- GeoRef, Copyright 2004, American Geological Institute. Reference includes data supplied by American Association of Petroleum Geologists, Tulsa, OK, United States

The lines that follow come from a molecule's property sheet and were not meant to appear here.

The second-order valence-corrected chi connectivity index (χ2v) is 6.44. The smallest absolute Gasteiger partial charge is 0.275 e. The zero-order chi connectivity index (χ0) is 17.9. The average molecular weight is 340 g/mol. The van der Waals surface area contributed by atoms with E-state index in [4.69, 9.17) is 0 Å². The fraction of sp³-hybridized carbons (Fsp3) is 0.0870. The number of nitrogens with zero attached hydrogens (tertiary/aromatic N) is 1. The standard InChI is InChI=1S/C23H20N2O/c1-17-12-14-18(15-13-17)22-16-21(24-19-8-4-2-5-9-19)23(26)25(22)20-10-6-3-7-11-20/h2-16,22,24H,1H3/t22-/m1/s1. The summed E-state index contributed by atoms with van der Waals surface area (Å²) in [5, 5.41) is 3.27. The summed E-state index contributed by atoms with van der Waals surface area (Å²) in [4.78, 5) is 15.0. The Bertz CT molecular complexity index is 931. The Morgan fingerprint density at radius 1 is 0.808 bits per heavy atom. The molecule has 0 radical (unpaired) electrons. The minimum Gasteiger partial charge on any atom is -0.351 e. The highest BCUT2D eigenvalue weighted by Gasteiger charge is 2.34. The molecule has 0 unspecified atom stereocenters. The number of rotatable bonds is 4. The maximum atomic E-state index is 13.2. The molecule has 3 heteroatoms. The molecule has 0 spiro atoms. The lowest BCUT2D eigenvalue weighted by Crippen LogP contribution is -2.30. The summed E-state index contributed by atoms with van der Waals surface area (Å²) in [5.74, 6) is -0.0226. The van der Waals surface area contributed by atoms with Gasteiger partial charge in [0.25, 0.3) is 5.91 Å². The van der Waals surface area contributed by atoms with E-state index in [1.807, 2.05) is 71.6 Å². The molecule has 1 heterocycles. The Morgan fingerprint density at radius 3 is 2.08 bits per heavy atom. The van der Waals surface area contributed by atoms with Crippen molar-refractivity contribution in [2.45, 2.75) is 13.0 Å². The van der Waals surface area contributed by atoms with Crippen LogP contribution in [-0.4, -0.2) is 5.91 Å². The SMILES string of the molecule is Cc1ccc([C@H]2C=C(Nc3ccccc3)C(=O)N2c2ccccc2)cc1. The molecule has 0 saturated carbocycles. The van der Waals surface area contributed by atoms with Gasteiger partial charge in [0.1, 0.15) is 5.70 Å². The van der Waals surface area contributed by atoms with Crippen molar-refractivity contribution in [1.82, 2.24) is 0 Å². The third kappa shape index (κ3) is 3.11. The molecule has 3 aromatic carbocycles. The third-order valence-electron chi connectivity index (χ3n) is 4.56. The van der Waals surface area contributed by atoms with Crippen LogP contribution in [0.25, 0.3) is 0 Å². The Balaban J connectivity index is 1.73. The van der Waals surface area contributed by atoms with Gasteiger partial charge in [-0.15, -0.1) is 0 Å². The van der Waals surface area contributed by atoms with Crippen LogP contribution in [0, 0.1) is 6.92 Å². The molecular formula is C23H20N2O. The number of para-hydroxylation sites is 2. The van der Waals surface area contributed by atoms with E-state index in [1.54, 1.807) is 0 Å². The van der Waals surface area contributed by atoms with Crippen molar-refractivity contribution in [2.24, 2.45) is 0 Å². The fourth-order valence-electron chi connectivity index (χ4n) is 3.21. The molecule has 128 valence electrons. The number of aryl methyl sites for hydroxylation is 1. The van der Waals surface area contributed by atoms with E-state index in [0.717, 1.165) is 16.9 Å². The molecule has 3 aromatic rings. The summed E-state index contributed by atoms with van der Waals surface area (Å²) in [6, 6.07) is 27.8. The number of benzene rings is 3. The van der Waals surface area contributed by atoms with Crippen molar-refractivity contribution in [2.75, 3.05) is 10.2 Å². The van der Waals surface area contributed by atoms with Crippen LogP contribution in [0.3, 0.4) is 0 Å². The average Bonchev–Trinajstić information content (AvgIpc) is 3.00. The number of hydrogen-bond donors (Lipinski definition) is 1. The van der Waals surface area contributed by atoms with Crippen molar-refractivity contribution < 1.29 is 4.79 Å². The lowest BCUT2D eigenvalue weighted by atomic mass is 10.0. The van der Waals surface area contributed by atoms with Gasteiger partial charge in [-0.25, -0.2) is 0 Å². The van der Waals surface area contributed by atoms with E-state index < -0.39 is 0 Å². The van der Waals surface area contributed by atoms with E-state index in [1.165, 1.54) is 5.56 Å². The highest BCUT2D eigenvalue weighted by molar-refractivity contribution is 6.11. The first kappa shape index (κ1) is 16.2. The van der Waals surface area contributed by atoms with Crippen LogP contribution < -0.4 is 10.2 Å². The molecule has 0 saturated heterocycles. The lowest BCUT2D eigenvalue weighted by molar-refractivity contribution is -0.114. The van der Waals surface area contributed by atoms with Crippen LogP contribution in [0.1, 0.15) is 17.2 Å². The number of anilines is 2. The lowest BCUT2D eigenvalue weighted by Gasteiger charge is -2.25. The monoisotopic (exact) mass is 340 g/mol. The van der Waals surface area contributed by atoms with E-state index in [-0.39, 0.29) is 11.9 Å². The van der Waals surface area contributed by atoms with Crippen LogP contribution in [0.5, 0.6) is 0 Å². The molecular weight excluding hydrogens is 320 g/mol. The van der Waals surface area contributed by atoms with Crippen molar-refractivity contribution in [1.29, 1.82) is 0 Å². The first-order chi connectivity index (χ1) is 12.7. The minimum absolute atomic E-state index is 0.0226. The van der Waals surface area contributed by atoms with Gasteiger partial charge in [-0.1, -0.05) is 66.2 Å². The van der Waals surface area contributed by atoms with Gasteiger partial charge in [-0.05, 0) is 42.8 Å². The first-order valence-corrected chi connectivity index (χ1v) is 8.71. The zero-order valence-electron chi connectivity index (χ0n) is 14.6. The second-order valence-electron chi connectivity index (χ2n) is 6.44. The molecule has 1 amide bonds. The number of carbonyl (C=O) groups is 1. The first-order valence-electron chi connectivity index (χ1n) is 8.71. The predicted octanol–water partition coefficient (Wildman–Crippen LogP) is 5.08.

The term "Tethys" is entrenched in geologic literature as an ancient fossil ocean that more or less separated the northern continents from the southern continents during the Mesozoic Era. In ancient Greek religion, Tethys was wife of the Sea God, Oceanus, and mother of all the Oceanids. In geologic mythology also, Tethys was a sort of Mother of All Oceans prior to the Tertiary. A. E. M. Nairn (South Carolina University) and his coeditors Ricou and Vrielynck (CNRS, Paris) and Dercourt (Pierre et Marie Curie University, Paris), with the collaboration of more than 100 international experts over a five-year period, have synthesized the plate-tectonic history of Tethys, mapped Mesozoic paleogeographic reconstructions, and developed a series of syntheses of Tethyan resources and sedimentation. The part played by Tethyan evolution in the history of the northern Andes, in particular, is discussed. There are "spitters" and "lumpers" - those who devote careers to analyzing small items in excruciating detail vs. those who gaze over the universe and manage to fit all available facts and theories into one grand super- theory. This book's megathinking approach groups discussions of Israeli phosphates, California gold, worldwide distribution of bauxites, sedimentation rates of radiolarites, strike-slip fault trends, transgressive and regressive episodes, depositional environments, magmatic cycles, sutures, subductions, and salinities, and expresses all in terms of Tethyan history. Not surprisingly, some field observations fit theory better than others. Western Gondwana (South America and Africa) and Eastern Gondwana (India and Australia) tend to have separate kinds of interpretive problems, and the ways they are retrofitted together with the northern continents (Eurasia/Laurussia) are not always consistent among various contributors to the science. Unique solutions are not easy, even with all the voluminous polar wandering data and other data sets from all continents. When one is presented with (n + 1) solutions that are in conflict, it is tempting to suspect at least n solutions are in error. A number of grand notions are expressed, for instance the asymmetry of Tethys, with tectonic blocks drifting northward toward active margins and away from passive margins in the south. In general, each successive collision of a drifting continental block subducting beneath Eurasia led to a southward shift of the new southern margin of Eurasia, but when India accreted against Eurasia in the last 50 million years, no such shift took place. Instead, convergence was apparently accommodated by intracontinental deformation within Asia (p. 29). I am troubled by maps showing huge transit plates as big or bigger than the entire Pacific Ocean, across which such large continental blocks as India, Australia, and Antarctica presumably drifted. Huge areas of the reconstructed paleogeographic maps show these transit plates or bearing plates to have been at great depths in excess of calcite compensation depths (p. 193). One wonders how much of this is fact, based on observed data, and how much is really a model.